I’m not a frequent Whole Foods shopper, but I find myself in there once every month or two. This morning I was in one in Raleigh NC (one city over from my home) and large posters lining the main aisle in front of the cash registers proclaim “Welcome to the Dirty South” with accompanying pictures of farming and smaller text about eating local.
My first reaction was “who you calling dirty?” “Dirty South” sounds like they’re quoting something, but I’d never heard it as a phrase. A little googling and time on urban dictionary shows it is a phrase, near as I can tell just a sort of badass way of saying “The South”. Top results turned up a hip hop song from Texas.
I’ve lived in North Carolina for 20 years and before that I lived all my previous life in Virginia. I’m far from the hippest shopper at Whole Foods, but probably most people there are richer and older than me. If the posters sat wrong with me, I wonder if the marketing is a little tone deaf.
So what say you? Is “The Dirty South” a thing? is it a cool thing?
Here’s a picture of one of these signs taken from the “Whole Foods Chapel Hill” facebook page, and a link to their announcement for a local food fair. Based on the picture and the “Riding Dirty” phrase, it seems like some marketing intern hit upon the genius realization that plants grow in dirt, and co-opted the only two pop-culture phrases he or she could think of that included that word.
I’m 35 and I’m suitably familiar with both phrases, but it’s a lame pun and even if shoppers “get it” it won’t resonate with them. Also, I associate “riding dirty” and the “dirty south” with hip hop, and I associate whole foods with white hipsters*, so it feels a little cringe-worthy.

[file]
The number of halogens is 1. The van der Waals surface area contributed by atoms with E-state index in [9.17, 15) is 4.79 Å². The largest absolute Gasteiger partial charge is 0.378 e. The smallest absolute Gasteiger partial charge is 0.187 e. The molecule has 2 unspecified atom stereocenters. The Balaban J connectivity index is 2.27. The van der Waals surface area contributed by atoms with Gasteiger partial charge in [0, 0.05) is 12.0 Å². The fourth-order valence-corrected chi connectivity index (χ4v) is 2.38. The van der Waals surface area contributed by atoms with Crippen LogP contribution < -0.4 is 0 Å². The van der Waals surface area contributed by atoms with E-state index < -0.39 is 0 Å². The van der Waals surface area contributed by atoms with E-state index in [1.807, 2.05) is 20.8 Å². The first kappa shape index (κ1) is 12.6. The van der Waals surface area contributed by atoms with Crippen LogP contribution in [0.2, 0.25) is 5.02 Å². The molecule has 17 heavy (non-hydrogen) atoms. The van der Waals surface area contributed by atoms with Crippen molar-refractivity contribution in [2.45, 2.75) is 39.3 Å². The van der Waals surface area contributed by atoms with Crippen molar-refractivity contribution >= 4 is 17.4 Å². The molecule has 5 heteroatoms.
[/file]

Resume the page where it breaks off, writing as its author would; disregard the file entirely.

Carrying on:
*I regularly ride my dorky little bike to Whole Foods to buy craft beer, and I’m a white hipster, so this is just how it is.
The term “dirty south”, as far as anyone knows, was coined by Atlanta rap group Goodie Mob on this song (NSFW) in 1995. (The group is best known for launching Cee-Lo Green’s career.) It quickly became an anthem for the entire Southern rap scene and thus became a term of regional pride.
Well considering the OP’s only working knowledge of this phrase comes from a Texas hip hop song, at least one Texan considers the state in the south. Plus all those other people who do, too. It’s south-ish, but not The Dirty. I don’t make the rules.
“As far as anyone knows”? Where did you get this? I can’t even remember the first time I’ve heard the term, considering I’ve been hearing since, oh, ever.
I’d stop listening to everyone in this thread except me, OP, and just know Dirty South refers to the Deep South and is not an insult. The end. Whether it’s cool is subjective, but I’ve known a great deal of Southerners to proudly introduce themselves as being from The Dirty. Yes, I know “dirt” is not generally a positive term. Just think of it as those cool kids using “bad” to mean “good,” and so forth.